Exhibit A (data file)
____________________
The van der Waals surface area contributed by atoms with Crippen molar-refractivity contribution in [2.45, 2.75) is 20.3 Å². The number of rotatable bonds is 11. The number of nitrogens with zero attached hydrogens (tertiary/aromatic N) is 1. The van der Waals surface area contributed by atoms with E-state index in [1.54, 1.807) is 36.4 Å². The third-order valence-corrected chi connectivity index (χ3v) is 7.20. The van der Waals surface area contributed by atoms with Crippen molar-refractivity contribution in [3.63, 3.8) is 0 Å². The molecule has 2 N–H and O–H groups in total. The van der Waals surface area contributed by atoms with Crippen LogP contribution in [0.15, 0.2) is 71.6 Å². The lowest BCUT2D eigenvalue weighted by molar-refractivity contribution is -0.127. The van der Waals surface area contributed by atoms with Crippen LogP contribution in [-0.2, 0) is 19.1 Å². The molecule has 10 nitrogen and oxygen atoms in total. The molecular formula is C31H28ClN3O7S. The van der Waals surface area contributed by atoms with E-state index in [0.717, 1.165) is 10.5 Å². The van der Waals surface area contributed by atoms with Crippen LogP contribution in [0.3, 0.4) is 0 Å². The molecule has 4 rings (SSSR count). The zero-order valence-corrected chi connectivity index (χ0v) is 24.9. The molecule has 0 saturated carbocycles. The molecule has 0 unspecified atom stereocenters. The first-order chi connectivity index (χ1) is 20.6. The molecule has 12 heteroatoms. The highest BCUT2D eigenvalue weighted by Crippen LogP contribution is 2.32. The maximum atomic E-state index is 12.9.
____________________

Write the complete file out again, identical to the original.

The van der Waals surface area contributed by atoms with Crippen molar-refractivity contribution in [2.45, 2.75) is 20.3 Å². The number of rotatable bonds is 11. The number of nitrogens with zero attached hydrogens (tertiary/aromatic N) is 1. The van der Waals surface area contributed by atoms with E-state index in [1.54, 1.807) is 36.4 Å². The third-order valence-corrected chi connectivity index (χ3v) is 7.20. The van der Waals surface area contributed by atoms with Crippen molar-refractivity contribution in [3.63, 3.8) is 0 Å². The molecule has 2 N–H and O–H groups in total. The van der Waals surface area contributed by atoms with Crippen LogP contribution in [0.15, 0.2) is 71.6 Å². The lowest BCUT2D eigenvalue weighted by molar-refractivity contribution is -0.127. The van der Waals surface area contributed by atoms with Crippen LogP contribution in [-0.2, 0) is 19.1 Å². The molecule has 10 nitrogen and oxygen atoms in total. The molecular formula is C31H28ClN3O7S. The van der Waals surface area contributed by atoms with E-state index in [0.717, 1.165) is 10.5 Å². The van der Waals surface area contributed by atoms with Crippen LogP contribution in [0.3, 0.4) is 0 Å². The molecule has 4 rings (SSSR count). The zero-order valence-corrected chi connectivity index (χ0v) is 24.9. The molecule has 0 saturated carbocycles. The molecule has 0 unspecified atom stereocenters. The first-order chi connectivity index (χ1) is 20.6. The molecule has 12 heteroatoms. The highest BCUT2D eigenvalue weighted by Crippen LogP contribution is 2.32. The maximum atomic E-state index is 12.9.